notice, though, that we never see rosaline on stage. she represents romeo’s vague infatuation with the //idea// of love, the pretty image he made up in his head from reading old poems. this not only creates an incredible arc in his character, but makes his love for juliet obviously the real deal by comparison. he meets juliet and his world goes into free fall; he’s rash and violent and impulsive, and the verse that was so stale and ingenuine before shifts into some of the most famous passionate poetry in the english language.
in his first scene, he asks “is love a tender thing?” he falls in love with juliet- REAL love, not the kind in poems- and comes to answer his own question: no. no it fucking isn’t.
but, you say. but they CANT have loved each other! you don’t fall in love just by LOOKING at someone!
yeah, I know you don’t.
but here’s the thing. if you aren’t willing to suspend some modicum of disbelief, you won’t get anything from shakespeare. period.
we’re already assuming that these people just happen to walk around speaking in blank verse and rhyming couplet. the plot of hamlet relies on the existence of a ghost, a midsummer night’s dream on fairies, macbeth on witches, the tempest on magic, measure for measure on the friggin /bed trick/- is it SUCH A HORRIBLE STRETCH FOR YOUR CYNICAL POSTMODERN MIND TO MAKE that characters can identify their soulmates with a look? have we reached that level of lazy cynicism as a society that magical love flowers and vengeful ghosts are believable, where a woman can turn into a boy by shoving a hat over her hair and statues spring to life as deceased loved ones, but love at first sight (a very very common Elizabethan plot device; it’s /everywhere/ in shakespeare) is just too much of a stretch?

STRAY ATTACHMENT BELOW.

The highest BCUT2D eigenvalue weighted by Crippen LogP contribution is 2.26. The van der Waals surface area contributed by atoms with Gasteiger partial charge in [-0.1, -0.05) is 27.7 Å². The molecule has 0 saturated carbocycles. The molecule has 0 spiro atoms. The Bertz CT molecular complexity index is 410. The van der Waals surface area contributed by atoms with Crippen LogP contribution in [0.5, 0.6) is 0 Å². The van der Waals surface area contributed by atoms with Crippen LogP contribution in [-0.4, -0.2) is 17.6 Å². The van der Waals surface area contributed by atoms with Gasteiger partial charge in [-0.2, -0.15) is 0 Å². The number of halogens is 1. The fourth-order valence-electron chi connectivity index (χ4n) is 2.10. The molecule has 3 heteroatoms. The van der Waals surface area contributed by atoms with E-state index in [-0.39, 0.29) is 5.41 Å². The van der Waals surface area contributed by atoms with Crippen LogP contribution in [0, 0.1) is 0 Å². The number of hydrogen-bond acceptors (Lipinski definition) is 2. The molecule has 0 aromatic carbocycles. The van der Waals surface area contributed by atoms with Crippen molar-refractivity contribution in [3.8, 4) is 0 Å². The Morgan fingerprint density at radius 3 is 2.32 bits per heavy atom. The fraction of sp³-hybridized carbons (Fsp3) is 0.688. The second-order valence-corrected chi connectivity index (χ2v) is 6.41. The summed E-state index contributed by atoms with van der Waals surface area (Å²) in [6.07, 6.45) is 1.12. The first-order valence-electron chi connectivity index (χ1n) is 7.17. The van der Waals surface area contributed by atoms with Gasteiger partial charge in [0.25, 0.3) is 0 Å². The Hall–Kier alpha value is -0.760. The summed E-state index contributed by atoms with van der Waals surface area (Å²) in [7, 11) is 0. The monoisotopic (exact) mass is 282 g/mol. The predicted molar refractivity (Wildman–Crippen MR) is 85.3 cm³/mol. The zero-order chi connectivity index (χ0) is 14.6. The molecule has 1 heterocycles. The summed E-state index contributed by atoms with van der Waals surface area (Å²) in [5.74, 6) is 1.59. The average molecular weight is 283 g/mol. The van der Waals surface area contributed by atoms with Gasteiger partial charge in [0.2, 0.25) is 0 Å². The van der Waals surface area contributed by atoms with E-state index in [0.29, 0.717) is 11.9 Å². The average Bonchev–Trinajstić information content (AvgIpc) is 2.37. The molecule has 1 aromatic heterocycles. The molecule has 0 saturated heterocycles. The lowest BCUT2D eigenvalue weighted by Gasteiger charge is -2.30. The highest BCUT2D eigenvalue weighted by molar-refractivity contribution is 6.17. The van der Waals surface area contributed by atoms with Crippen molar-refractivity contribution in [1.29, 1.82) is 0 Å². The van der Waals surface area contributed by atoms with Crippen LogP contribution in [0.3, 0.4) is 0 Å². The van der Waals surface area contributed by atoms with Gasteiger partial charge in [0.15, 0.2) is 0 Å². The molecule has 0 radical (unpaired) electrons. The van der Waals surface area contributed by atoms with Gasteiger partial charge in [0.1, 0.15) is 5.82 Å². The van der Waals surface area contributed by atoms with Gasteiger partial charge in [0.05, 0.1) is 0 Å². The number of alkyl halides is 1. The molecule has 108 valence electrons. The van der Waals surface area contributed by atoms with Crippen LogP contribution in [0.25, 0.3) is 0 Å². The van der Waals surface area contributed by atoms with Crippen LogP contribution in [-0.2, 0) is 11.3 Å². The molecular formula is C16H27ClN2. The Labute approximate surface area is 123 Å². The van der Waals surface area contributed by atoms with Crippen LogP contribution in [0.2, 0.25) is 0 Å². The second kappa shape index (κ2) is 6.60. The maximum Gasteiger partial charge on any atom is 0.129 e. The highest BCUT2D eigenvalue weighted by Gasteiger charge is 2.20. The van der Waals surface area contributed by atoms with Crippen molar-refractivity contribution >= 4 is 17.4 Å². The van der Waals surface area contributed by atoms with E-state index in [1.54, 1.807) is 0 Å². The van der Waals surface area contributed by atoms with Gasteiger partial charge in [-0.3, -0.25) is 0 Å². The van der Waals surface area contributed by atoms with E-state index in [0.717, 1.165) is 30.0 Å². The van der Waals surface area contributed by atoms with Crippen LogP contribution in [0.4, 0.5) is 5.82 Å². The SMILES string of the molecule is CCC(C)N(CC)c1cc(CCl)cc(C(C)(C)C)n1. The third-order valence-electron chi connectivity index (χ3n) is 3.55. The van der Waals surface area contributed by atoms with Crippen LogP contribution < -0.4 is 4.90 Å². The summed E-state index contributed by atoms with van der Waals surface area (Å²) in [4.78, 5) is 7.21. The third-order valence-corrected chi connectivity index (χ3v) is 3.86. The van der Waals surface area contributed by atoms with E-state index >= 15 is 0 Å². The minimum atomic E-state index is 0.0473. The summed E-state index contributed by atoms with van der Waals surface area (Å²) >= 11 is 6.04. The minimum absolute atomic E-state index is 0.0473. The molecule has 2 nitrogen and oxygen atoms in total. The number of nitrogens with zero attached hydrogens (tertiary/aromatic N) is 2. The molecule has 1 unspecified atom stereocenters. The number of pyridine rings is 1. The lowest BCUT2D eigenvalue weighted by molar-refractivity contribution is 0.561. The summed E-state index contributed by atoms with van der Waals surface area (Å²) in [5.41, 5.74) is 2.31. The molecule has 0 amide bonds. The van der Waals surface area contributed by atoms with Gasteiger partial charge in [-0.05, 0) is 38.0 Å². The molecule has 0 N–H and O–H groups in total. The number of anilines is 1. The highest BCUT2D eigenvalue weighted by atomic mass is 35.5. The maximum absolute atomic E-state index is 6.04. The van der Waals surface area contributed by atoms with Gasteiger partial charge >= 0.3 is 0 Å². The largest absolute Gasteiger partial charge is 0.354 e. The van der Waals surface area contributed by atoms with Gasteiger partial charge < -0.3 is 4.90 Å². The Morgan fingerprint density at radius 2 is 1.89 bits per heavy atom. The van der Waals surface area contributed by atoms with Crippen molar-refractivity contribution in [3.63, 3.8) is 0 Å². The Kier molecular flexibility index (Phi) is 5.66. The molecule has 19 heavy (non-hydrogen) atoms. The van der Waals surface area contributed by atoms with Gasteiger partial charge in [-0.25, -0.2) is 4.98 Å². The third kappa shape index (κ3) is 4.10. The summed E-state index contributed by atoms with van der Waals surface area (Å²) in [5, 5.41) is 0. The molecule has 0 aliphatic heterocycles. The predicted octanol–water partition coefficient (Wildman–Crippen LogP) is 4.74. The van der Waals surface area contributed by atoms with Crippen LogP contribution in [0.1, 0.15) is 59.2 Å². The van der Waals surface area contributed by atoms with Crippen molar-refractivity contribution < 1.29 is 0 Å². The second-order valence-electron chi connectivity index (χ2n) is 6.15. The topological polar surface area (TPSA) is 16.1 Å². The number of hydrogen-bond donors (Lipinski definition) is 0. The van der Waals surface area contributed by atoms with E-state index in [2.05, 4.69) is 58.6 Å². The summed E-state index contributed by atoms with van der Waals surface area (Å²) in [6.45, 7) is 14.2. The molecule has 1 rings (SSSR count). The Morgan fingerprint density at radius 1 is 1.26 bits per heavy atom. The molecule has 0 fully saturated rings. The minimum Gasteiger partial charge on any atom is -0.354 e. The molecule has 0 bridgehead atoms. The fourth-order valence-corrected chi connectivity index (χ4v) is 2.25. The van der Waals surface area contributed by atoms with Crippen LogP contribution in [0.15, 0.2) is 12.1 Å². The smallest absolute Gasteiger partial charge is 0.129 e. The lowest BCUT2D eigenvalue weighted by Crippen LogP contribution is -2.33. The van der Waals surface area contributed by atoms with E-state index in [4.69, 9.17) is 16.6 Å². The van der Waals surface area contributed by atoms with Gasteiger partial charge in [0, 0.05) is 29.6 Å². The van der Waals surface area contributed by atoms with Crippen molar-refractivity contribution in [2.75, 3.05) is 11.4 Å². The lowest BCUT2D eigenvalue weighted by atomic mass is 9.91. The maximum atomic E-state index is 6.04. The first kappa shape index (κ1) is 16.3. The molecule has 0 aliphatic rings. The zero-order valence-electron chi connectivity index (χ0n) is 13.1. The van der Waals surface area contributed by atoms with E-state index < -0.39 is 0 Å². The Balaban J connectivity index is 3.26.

no one rolls their eyes at hamlet because “ghosts aren’t real. are you one of those people who believe in ghosts?” no- they take it for the plot device that it is in order to get to the message of the play as a whole, and the truths of the human conditions it reveals, with the help of some purely theatrical elements.
but kids in love. that’s far too silly.
it’s really fucking sad.
and questions like yours, anon? those make me really, really fucking sad.